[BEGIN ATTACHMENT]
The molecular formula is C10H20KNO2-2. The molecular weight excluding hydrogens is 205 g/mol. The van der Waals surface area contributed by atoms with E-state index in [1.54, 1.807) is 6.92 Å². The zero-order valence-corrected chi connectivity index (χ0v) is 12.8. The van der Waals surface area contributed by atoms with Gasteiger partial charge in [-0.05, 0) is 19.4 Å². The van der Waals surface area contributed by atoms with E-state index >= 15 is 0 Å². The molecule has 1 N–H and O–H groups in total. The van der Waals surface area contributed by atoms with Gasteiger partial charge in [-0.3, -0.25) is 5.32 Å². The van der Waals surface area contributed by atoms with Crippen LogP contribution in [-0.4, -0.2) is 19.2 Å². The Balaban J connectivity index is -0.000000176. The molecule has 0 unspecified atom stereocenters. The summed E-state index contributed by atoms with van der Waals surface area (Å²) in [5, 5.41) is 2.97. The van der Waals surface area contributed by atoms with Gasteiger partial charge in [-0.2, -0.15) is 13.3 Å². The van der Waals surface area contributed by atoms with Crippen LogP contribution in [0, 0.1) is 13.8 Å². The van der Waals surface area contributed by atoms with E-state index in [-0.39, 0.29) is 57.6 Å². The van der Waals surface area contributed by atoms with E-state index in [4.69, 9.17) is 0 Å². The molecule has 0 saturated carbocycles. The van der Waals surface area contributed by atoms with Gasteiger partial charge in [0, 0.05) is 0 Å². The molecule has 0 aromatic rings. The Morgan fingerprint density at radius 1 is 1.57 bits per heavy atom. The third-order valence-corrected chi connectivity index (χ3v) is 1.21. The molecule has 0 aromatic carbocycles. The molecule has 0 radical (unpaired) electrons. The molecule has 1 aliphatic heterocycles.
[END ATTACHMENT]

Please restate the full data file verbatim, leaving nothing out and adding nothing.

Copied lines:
The molecular formula is C10H20KNO2-2. The molecular weight excluding hydrogens is 205 g/mol. The van der Waals surface area contributed by atoms with E-state index in [1.54, 1.807) is 6.92 Å². The zero-order valence-corrected chi connectivity index (χ0v) is 12.8. The van der Waals surface area contributed by atoms with Gasteiger partial charge in [-0.05, 0) is 19.4 Å². The van der Waals surface area contributed by atoms with E-state index >= 15 is 0 Å². The molecule has 1 N–H and O–H groups in total. The van der Waals surface area contributed by atoms with Gasteiger partial charge in [-0.3, -0.25) is 5.32 Å². The van der Waals surface area contributed by atoms with Crippen LogP contribution in [-0.4, -0.2) is 19.2 Å². The Balaban J connectivity index is -0.000000176. The molecule has 0 unspecified atom stereocenters. The summed E-state index contributed by atoms with van der Waals surface area (Å²) in [5, 5.41) is 2.97. The van der Waals surface area contributed by atoms with Gasteiger partial charge in [-0.2, -0.15) is 13.3 Å². The van der Waals surface area contributed by atoms with Crippen LogP contribution in [0, 0.1) is 13.8 Å². The van der Waals surface area contributed by atoms with E-state index in [-0.39, 0.29) is 57.6 Å². The van der Waals surface area contributed by atoms with E-state index in [4.69, 9.17) is 0 Å². The molecule has 0 saturated carbocycles. The van der Waals surface area contributed by atoms with Gasteiger partial charge in [0, 0.05) is 0 Å². The molecule has 0 aromatic rings. The Morgan fingerprint density at radius 1 is 1.57 bits per heavy atom. The third-order valence-corrected chi connectivity index (χ3v) is 1.21. The molecule has 0 aromatic carbocycles. The molecule has 0 radical (unpaired) electrons. The molecule has 1 aliphatic heterocycles.